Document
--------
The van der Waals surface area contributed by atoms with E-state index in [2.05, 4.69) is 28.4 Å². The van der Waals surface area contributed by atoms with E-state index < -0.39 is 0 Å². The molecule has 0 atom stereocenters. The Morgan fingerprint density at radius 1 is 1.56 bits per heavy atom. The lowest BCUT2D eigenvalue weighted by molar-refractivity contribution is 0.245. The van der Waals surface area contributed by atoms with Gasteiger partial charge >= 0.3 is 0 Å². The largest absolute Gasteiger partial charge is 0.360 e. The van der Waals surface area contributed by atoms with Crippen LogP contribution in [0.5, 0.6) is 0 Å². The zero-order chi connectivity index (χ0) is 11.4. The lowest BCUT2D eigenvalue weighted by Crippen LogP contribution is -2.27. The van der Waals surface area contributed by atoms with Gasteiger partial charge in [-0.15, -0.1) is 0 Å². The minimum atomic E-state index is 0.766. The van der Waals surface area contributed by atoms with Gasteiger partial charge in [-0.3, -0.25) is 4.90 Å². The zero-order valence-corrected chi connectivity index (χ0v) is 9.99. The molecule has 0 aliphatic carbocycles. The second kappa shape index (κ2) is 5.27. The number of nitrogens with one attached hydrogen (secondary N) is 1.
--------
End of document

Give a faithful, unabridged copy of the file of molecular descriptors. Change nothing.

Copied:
The van der Waals surface area contributed by atoms with E-state index in [2.05, 4.69) is 28.4 Å². The van der Waals surface area contributed by atoms with E-state index < -0.39 is 0 Å². The molecule has 0 atom stereocenters. The Morgan fingerprint density at radius 1 is 1.56 bits per heavy atom. The lowest BCUT2D eigenvalue weighted by molar-refractivity contribution is 0.245. The van der Waals surface area contributed by atoms with Gasteiger partial charge >= 0.3 is 0 Å². The largest absolute Gasteiger partial charge is 0.360 e. The van der Waals surface area contributed by atoms with Crippen LogP contribution in [0.5, 0.6) is 0 Å². The zero-order chi connectivity index (χ0) is 11.4. The lowest BCUT2D eigenvalue weighted by Crippen LogP contribution is -2.27. The van der Waals surface area contributed by atoms with Gasteiger partial charge in [-0.15, -0.1) is 0 Å². The minimum atomic E-state index is 0.766. The van der Waals surface area contributed by atoms with Gasteiger partial charge in [-0.3, -0.25) is 4.90 Å². The zero-order valence-corrected chi connectivity index (χ0v) is 9.99. The molecule has 0 aliphatic carbocycles. The second kappa shape index (κ2) is 5.27. The number of nitrogens with one attached hydrogen (secondary N) is 1.